Six of Crows – Leigh Bardugo LTTP

LTTP - Six Of Crows by Leigh Bardugo Book Review
LTTP – Six Of Crows by Leigh Bardugo Book Review
Advertisements

Annihilation – Jeff Vandermeer LTTP

Annihilation - Jeff Vandermeer LTTP
Annihilation – Jeff Vandermeer LTTP

Annihilation – Jeff Vandermeer

Annihilation is intriguing and vivid and unique. The details and pacing are eerie and suspenseful. At a glance it’s the exact kind of thing I could imagine myself being really into. At 195 pages this book should make for a quick and easy read but it trudges along, less fast paced action and more ambiance description and inner monologue. The writing tends to get droning and heavy and I had to be in a very persistent frame of mind to get through a chapter in one sitting. Ultimately it took me months of putting off and picking it back up before I finished the book out of sheer, ‘I don’t like to DNF’, determination.

The problem for me was that while there are grabbing and interesting moments, it often felt like nothing happened except description for far too long between actual events. Or the things that did happen were so small and so spaced out, not a whole lot seemed significant or exciting.

It probably doesn’t help that I watched the movie first which is the exact worst set up for this book. I thought, of course, I have to read the book in order to get more depth and insight from the original work that would be missing in the movie… I mean, it did but there’s also less of the qualities that made the movie so interesting.

If you, like me, are hoping for a read that resembles the movie – this is not really that.

And it probably shouldn’t be compared but I couldn’t help comparing it, so it will be.

It doesn’t help that you don’t get much of a sense of any of the characters, other than the biologist. They start to disappear so quickly into the book without much inkling of personality or desire or anything really but shells of characters that are there and gone with a blink. I preferred the movie in that regard. The building up of the characters, investing more time in them before they are taken, one way or another.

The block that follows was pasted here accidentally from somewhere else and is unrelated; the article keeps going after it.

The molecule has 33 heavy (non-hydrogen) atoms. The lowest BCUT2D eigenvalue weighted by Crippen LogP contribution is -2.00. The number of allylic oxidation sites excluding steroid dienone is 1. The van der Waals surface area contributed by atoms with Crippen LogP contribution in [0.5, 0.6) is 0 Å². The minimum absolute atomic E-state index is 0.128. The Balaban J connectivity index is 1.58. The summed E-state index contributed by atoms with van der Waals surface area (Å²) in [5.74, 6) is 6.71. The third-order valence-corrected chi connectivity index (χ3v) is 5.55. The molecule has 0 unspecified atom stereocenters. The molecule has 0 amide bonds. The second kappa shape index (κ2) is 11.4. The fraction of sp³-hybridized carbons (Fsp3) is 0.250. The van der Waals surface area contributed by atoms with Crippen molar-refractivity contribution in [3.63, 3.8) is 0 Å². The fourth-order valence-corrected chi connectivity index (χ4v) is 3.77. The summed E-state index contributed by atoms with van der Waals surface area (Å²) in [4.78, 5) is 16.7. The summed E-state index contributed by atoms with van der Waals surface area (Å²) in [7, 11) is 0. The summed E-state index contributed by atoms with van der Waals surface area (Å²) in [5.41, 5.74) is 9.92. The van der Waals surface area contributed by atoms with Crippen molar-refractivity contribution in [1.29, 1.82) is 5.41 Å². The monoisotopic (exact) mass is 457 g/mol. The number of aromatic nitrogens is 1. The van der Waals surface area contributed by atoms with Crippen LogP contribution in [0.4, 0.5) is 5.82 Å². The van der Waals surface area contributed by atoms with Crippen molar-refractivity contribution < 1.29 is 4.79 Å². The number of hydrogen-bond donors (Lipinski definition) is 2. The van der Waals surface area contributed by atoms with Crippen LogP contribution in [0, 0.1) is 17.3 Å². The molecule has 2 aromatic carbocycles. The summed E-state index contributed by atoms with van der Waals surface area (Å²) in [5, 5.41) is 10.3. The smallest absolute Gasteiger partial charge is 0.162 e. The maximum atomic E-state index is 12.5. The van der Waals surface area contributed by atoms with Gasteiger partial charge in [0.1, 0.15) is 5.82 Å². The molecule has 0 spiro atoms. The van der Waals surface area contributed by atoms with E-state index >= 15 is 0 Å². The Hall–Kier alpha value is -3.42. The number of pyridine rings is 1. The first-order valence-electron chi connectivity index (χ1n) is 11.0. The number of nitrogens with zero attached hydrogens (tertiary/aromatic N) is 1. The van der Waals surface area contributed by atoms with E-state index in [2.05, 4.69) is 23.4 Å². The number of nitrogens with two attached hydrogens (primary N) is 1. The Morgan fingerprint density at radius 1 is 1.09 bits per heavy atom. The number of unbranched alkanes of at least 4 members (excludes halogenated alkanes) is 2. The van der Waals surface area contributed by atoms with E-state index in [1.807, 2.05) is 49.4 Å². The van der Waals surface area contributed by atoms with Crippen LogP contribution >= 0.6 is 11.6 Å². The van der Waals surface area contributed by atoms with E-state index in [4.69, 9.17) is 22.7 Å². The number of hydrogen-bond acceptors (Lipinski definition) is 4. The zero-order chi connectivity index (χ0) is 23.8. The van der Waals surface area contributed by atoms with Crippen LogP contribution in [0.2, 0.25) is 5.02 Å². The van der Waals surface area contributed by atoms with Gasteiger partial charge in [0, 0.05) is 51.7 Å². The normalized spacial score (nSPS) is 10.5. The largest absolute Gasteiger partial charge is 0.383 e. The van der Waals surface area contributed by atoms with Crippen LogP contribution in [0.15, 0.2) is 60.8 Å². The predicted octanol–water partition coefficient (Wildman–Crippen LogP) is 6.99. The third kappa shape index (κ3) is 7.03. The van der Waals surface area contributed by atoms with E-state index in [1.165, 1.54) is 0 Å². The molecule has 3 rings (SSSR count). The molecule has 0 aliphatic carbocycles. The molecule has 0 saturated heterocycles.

The fact that they’re essentially puppets from the beginning of the book only adds to the frustration of this. And with the way that the story plays out you start to feel like you probably aren’t getting the best sense of the biologist’s full character either. Don’t get me wrong, her characterization is full and believable – I think it’s why the writing style can feel so monotonous and report like at times, sterile and cold (which does not help you feel for or particularly like the character). But it’s also unreliable. She is so quickly in the influence of the psychologist and then Area X that it feels as though we can’t be sure we really ever got to know the main protagonist either, despite hearing everything from her perspective.

In the movie we are less close, and that separation allows us to physically see her before and after entering Area X. We see and get a sense of who she is in a way that feels solid, less open to interpretation. In the book she recalls herself but in a situation where you can’t really be sure how much of herself is already under the influence of Area X and how much of her version of events and herself is intact. How much is truth and how much is unreliable? Sure, we get more in some ways, the details of her past life; relationships and childhood, but we get it with far less certainty.

Without connection to any character I don’t find I can hold interest in a book. Relying on description, mystery and vagueness without those character intricacies and connections, just doesn’t work for me.

The ending in the book I actually found more satisfying than in the movie. You don’t get answers and we seemed to be set up for that from the beginning. I actually enjoyed that aspect in the book where I found it frustrating in the movie. The biologist doesn’t seem to return home. She ventures instead to a place where she might find some remnant of her husband. And it’s those last moments of the book, oddly, where I feel like she is the most understandable and emotional, humanized. It’s almost hopeful.

– 2/5 An undeniably full, unique, eerie and atmospheric experience but lacking in the kind of character connection and understanding I typically like. Good where some parts of the movie is bad. Bad where some parts of the movie is good.

Buy it – Annihilation